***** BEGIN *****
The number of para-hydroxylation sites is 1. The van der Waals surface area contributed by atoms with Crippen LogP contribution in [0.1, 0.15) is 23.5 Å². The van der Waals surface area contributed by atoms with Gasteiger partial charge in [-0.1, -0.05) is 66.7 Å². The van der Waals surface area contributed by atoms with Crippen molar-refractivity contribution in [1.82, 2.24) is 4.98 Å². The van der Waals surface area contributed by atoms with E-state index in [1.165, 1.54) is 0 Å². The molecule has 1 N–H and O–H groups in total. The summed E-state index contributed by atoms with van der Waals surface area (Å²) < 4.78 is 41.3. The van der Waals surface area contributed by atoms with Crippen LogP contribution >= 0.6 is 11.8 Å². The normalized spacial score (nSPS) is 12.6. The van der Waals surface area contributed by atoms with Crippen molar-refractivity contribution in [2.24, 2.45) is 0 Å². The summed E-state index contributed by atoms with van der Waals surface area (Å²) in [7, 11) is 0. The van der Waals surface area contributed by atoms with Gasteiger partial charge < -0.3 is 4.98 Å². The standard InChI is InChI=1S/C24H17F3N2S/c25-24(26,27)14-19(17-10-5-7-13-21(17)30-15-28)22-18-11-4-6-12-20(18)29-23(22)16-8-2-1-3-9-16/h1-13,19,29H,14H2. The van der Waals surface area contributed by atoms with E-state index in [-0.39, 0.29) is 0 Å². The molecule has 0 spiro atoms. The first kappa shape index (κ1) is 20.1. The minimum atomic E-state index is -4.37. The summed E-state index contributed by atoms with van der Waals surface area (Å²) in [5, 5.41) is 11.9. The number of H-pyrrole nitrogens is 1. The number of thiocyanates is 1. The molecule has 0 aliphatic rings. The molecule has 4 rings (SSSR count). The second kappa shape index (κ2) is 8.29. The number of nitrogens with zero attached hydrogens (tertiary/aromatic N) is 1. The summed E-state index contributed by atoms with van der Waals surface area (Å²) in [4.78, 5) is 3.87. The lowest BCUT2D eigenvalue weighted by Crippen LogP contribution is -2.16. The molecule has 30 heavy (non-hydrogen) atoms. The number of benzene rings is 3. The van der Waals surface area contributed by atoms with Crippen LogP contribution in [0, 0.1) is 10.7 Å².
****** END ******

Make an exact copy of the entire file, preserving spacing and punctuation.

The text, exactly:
The number of para-hydroxylation sites is 1. The van der Waals surface area contributed by atoms with Crippen LogP contribution in [0.1, 0.15) is 23.5 Å². The van der Waals surface area contributed by atoms with Gasteiger partial charge in [-0.1, -0.05) is 66.7 Å². The van der Waals surface area contributed by atoms with Crippen molar-refractivity contribution in [1.82, 2.24) is 4.98 Å². The van der Waals surface area contributed by atoms with E-state index in [1.165, 1.54) is 0 Å². The molecule has 1 N–H and O–H groups in total. The summed E-state index contributed by atoms with van der Waals surface area (Å²) < 4.78 is 41.3. The van der Waals surface area contributed by atoms with Crippen LogP contribution >= 0.6 is 11.8 Å². The normalized spacial score (nSPS) is 12.6. The van der Waals surface area contributed by atoms with Crippen molar-refractivity contribution in [2.24, 2.45) is 0 Å². The summed E-state index contributed by atoms with van der Waals surface area (Å²) in [7, 11) is 0. The van der Waals surface area contributed by atoms with Gasteiger partial charge < -0.3 is 4.98 Å². The standard InChI is InChI=1S/C24H17F3N2S/c25-24(26,27)14-19(17-10-5-7-13-21(17)30-15-28)22-18-11-4-6-12-20(18)29-23(22)16-8-2-1-3-9-16/h1-13,19,29H,14H2. The van der Waals surface area contributed by atoms with E-state index in [-0.39, 0.29) is 0 Å². The molecule has 0 spiro atoms. The first kappa shape index (κ1) is 20.1. The minimum atomic E-state index is -4.37. The summed E-state index contributed by atoms with van der Waals surface area (Å²) in [5, 5.41) is 11.9. The number of H-pyrrole nitrogens is 1. The number of thiocyanates is 1. The molecule has 0 aliphatic rings. The molecule has 4 rings (SSSR count). The second kappa shape index (κ2) is 8.29. The number of nitrogens with zero attached hydrogens (tertiary/aromatic N) is 1. The summed E-state index contributed by atoms with van der Waals surface area (Å²) in [4.78, 5) is 3.87. The lowest BCUT2D eigenvalue weighted by Crippen LogP contribution is -2.16. The molecule has 30 heavy (non-hydrogen) atoms. The number of benzene rings is 3. The van der Waals surface area contributed by atoms with Crippen LogP contribution in [0, 0.1) is 10.7 Å².